Category Archives: Bookosphere

Suicide Circle

Internet kills nine in Japan,” by Gaijinbiker, Riding Sun,, 6 February 2005.

Suicide Circle is most notable for toping Battle Royale‘s horror and bodycount in the first minute. Cliches about sadness aside, Japan is in the business of processing despair

The AFP reports on the latest in a string of group suicides in Japan:

Nine people were found dead in two cars outside Tokyo today in what were believed to be the latest in a series of macabre suicide pacts involving charcoal burners that have swept Japan.

…Nearly 50 people have died in similar suicides since early October.

Gaijinbiker, after exonerating the internet from blame, analyzes

Instead of blaming technology, we should be looking at why these folks are so depressed in the first place:

Suicide rates rose after the economy began to slump in the 1990s.

So, to get suicides down, Japan needs to get economic growth up. And while there are plenty of structural problems in Japan’s economy that need to be addressed, one thing that will help pull Japan out of its slump is the Internet.

Japan’s anemic economy is a moral crises. Nations can happily grow quickly or slowly, but when they stagnate they breed misery. Japan’s Prime Minister is a reformer, and his privatization and anti-agriwelfare reforms are promising. Let’s hope he can get Japan moving again before they have 1930s-level unemployment like their former ally.

Even the Crazies Like Barnett

Scenario: Chechen Independence (Part 1), by John Robb, Global Guerillas,, 26 January 2005.

And now, a more direct criticism of the Chechen independence scenario sketched by John Robb, above, by”dialectic,” Global Guerillas,, 28 January 2005.

Scenario: Chechen Independence (Part 2), by John Robb, Global Guerillas,, 2 February 2005.

Commenting on a Global Guerillas article that gives advice to Chechen seperatists (by imagining a news article from the future)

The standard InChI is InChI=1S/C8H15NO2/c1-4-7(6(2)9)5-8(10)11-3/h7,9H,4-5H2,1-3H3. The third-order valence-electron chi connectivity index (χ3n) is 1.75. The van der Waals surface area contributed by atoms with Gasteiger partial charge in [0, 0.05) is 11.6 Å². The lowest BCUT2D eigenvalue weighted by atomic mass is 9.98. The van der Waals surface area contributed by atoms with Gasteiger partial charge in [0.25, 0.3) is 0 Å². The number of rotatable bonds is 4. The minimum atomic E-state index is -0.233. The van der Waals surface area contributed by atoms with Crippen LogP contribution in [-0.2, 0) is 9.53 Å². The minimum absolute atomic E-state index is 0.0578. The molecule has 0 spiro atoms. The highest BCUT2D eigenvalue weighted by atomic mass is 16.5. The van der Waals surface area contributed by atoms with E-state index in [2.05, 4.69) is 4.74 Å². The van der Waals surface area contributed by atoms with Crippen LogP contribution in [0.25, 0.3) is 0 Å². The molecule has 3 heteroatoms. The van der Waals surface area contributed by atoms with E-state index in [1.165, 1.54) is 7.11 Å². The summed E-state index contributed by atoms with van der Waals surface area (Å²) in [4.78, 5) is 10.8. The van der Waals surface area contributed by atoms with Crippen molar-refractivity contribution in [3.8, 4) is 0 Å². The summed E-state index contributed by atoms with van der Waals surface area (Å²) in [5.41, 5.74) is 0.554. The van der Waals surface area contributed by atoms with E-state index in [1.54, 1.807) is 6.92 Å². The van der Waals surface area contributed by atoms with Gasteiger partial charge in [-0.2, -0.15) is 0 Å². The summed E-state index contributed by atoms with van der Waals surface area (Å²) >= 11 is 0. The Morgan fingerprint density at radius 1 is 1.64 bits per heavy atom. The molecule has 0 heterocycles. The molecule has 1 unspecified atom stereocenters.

The new Chechen strategy, enabled by a small percentage of the tens of thousands of Chechen exiles scattered throughout Russia, emerged with multiple attacks on the critical sections of Gazprom’s natural gas pipeline network to the north and south of Moscow. The simplicity of the attacks were alarming. Many were done merely with a propane tank. In one hour, access to 500 b cubic meters a year of output was cut off. The damage in the attacks was extensive enough to require 2 weeks of repair work.

This would have been containable, given the system’s forward storage system, if it only occured once. However, attacks continued along the hundreds of miles of vulnerable natural gas pipelines in the critical sections. This radically reduced supply. The net effect was a 70% delivery shortfall to critical European export markets and western domestic customers in the first three months of the new campaign. It couldn’t have been planned better — storage levels were are their nadir following a particularly cold winter.

It did. Putin, faced with the option of a decade of delay in Russian economic progress or Chechen independence, chose independence. A cease fire was called in October of 2005 to negotiated the referendum. It culminated in the document he was to sign today. Chechnya would be free. Global guerrillas had won.

Comes a Bizarro-Barnett comment

I think it very likely that Chechnia will attain independence from Russia, and may well do so via “System Disruptions” targeted on the Russian energy transmission network.

BUT: It won’t be as a result of Global Guerilla activity. Rather, it is overwhelmingly likely to come about because of CIA – Special Forces destabilization activities put into operation in those regions and funded by the US.